Vygotsky: Are we fractured?

While reading The socialist alteration of man I was struck by how it seemed he was arguing for a very holistic type education without using that term. His initial arguments focus around how humans are far more affected by our social evolution, rather than the biological one that is happening at a far slower pace. “Primitive” societies are more directly influenced by major social changes, while when they become more advanced this influence is “mediated by a large number of very complex material and spiritual factors.” (Vygotsky, 1930). These complex factors mean that societies are not single units, but rather made up of multiple splinters or fractures of varying beliefs and cultures.

The thing that jumped out to me as I was reading, was the quote of Engels “The division of labour has caused man himself to become subdivided. All remaining physical and spiritual faculties are sacrificed for the sake of developing just one type of activity.” (Vygotsky, 1930), and how with manufacturing this fragments a workers’ skills even more. This idea of fragmentation made me consider our education system and what it rewards. I would argue that our education system encourages a continual narrowing of skills, going from a generalist program in elementary school, to splitting subjects into specific courses (Multiple math courses and sciences for example), to the university system with Undergraduate degrees (selecting a major), Masters and PhDs. All of these represent a narrowing of scope and I didn’t initially agree with the idea that it makes us worse as people. Each of us have unique strengths and weaknesses, it is part of being human, and by focussing on our strengths then we can help out our society by having individuals be excellent in multiple areas. After all you only need one blacksmith per village, but require farmers, craftsmen, teachers etc as well. Even the way we conceptualize jobs, tends to be with a narrow focus (studying science leads to becoming a scientist). We want education that is directly applicable to our chosen path of study, and I am definitely guilty of this during times in my B.Ed when I would complain about the “usefulness” of one concept or another.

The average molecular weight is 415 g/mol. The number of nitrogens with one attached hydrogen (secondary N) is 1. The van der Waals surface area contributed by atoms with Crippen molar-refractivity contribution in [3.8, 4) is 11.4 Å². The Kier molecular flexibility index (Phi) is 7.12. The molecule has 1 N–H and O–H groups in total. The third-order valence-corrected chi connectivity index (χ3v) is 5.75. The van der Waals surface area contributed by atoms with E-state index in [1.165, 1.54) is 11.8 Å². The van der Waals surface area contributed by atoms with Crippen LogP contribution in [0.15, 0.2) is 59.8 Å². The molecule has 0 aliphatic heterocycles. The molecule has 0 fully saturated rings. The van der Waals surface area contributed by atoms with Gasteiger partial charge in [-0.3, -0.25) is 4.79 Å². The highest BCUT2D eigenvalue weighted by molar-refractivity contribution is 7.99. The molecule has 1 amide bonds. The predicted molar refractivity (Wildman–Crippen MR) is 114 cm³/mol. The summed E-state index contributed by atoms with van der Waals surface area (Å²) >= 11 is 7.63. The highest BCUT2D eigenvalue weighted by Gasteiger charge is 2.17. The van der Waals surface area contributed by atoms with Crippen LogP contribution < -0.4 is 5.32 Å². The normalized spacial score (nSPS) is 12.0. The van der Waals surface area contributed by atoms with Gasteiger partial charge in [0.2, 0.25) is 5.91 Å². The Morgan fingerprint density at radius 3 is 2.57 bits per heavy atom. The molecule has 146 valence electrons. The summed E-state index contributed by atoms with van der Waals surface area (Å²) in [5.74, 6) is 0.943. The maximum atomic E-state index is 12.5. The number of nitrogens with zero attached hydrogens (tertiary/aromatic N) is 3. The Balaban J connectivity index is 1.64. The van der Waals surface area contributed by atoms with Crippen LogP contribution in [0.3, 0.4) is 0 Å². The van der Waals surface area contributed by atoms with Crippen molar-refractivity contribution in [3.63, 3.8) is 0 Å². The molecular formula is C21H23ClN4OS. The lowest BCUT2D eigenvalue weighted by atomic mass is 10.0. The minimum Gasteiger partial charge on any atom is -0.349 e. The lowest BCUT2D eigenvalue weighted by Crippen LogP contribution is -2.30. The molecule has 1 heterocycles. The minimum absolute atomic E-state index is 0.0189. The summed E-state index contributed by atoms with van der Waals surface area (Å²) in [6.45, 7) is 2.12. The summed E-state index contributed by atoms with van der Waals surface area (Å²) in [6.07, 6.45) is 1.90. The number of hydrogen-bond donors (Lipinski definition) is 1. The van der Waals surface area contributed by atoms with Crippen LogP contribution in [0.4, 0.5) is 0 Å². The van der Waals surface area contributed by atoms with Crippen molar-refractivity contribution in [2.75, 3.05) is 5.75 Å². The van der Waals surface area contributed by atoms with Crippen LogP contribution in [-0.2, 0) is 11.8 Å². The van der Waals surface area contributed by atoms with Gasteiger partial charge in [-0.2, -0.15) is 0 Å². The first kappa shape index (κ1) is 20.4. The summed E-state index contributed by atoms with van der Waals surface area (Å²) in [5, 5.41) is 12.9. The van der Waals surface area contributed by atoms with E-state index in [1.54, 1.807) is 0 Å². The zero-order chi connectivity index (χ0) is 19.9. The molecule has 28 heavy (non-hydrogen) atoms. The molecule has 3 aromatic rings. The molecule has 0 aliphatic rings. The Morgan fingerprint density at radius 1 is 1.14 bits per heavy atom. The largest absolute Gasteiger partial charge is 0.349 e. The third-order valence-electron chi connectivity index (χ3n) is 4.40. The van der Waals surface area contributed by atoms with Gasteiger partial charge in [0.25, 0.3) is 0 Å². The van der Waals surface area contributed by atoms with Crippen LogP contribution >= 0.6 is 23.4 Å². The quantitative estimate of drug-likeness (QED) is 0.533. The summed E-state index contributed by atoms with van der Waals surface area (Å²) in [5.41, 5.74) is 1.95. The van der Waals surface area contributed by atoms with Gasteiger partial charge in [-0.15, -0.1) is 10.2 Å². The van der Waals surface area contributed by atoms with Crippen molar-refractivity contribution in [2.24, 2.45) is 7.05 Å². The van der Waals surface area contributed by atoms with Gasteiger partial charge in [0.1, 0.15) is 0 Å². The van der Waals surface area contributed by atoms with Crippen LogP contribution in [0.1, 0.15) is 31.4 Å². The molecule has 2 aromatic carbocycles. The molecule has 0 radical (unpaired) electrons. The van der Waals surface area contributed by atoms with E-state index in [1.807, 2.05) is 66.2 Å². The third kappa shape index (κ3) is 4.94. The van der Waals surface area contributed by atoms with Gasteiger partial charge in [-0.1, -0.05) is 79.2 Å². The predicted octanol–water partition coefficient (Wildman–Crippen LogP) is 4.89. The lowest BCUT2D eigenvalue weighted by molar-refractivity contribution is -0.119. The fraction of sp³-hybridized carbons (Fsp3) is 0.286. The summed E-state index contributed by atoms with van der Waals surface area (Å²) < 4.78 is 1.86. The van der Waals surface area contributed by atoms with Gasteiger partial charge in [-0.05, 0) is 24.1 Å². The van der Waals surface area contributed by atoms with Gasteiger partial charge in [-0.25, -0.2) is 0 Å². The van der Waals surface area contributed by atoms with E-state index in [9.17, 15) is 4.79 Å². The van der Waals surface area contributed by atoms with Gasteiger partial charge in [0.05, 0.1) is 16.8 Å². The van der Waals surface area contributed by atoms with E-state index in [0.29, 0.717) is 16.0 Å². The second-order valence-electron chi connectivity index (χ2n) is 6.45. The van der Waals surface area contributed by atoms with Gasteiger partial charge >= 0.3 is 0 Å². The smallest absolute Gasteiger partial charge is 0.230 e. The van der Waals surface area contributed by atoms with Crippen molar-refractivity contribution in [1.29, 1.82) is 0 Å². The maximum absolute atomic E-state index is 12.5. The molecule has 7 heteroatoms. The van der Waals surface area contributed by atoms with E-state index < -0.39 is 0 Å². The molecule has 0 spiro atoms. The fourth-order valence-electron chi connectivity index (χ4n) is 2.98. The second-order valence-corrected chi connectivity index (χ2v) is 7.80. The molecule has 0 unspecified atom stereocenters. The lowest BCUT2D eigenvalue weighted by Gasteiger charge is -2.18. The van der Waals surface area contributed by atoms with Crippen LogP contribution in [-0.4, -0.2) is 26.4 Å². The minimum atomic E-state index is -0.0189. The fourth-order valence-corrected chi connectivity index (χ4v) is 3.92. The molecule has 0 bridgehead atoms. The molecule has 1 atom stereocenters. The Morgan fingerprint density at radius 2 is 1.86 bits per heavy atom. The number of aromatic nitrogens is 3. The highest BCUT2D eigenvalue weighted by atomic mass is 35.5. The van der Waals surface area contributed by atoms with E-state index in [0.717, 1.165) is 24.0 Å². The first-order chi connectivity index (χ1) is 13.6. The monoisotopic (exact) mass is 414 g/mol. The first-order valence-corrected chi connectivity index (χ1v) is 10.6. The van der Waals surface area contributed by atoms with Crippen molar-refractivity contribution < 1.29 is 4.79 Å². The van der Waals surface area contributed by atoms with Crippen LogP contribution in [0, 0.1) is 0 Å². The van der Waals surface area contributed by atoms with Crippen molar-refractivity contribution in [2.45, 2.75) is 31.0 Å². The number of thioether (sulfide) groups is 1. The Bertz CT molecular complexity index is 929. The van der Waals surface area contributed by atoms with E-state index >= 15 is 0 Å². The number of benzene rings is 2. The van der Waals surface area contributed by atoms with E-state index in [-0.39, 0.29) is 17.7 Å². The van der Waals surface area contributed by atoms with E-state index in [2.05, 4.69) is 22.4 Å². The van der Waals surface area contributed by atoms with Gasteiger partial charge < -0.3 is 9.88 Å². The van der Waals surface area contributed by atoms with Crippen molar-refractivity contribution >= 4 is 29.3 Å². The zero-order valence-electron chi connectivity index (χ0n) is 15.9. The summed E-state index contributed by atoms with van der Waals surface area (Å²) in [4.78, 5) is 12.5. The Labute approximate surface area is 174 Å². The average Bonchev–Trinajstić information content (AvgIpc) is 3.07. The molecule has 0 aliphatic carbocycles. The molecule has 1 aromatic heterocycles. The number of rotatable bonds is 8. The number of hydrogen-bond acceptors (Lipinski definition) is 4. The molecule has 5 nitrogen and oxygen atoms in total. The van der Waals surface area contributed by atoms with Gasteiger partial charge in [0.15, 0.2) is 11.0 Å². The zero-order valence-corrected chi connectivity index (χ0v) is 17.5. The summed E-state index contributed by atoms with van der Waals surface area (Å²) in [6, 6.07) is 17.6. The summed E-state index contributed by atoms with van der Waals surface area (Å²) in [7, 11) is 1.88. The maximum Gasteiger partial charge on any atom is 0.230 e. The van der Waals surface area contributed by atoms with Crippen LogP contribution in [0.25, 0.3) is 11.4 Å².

However towards the end of the reading I began to consider the idea of polytechnic schools, marrying these physical and intellectual learnings together. I am now a firm believer in being exposed to multiple different subjects, even when they are not directly applicable to your job because I think it makes more well rounded individuals. While I was often frustrated in my mandatory undergraduate philosophy courses, I am glad I took them simply because they expanded my mind in a different way than my music classes did. This (I believe) is more what Vygotsky and Marx are saying is important with education. By separating trades and intellectual abilities, you are fragmenting education and reducing the holistic nature of it.


Terry Stevens juillet 11, 2019, 18:22

Hello Zuri, Your final comments made me think back to the readings on Romanticism and how they would define an education and the issues that were faced with utilitarianism. From my reading I understood an education to be well-balanced and well-rounded which I believe Vygotsky would agree with. The Romantics in their reformation fell into this idea that everything needed to be applicable to the future work of the students which lead to the idea that if something was not a direct benefit to their job then it was basically useless. I agree with you that although some things seem to not be applicable it does add to overall knowledge and learning making one a more educated person. This course is an example of that for me. Philosophy is certainly not a strong suit of mine but I wanted to expand my knowledge and round out my education better.

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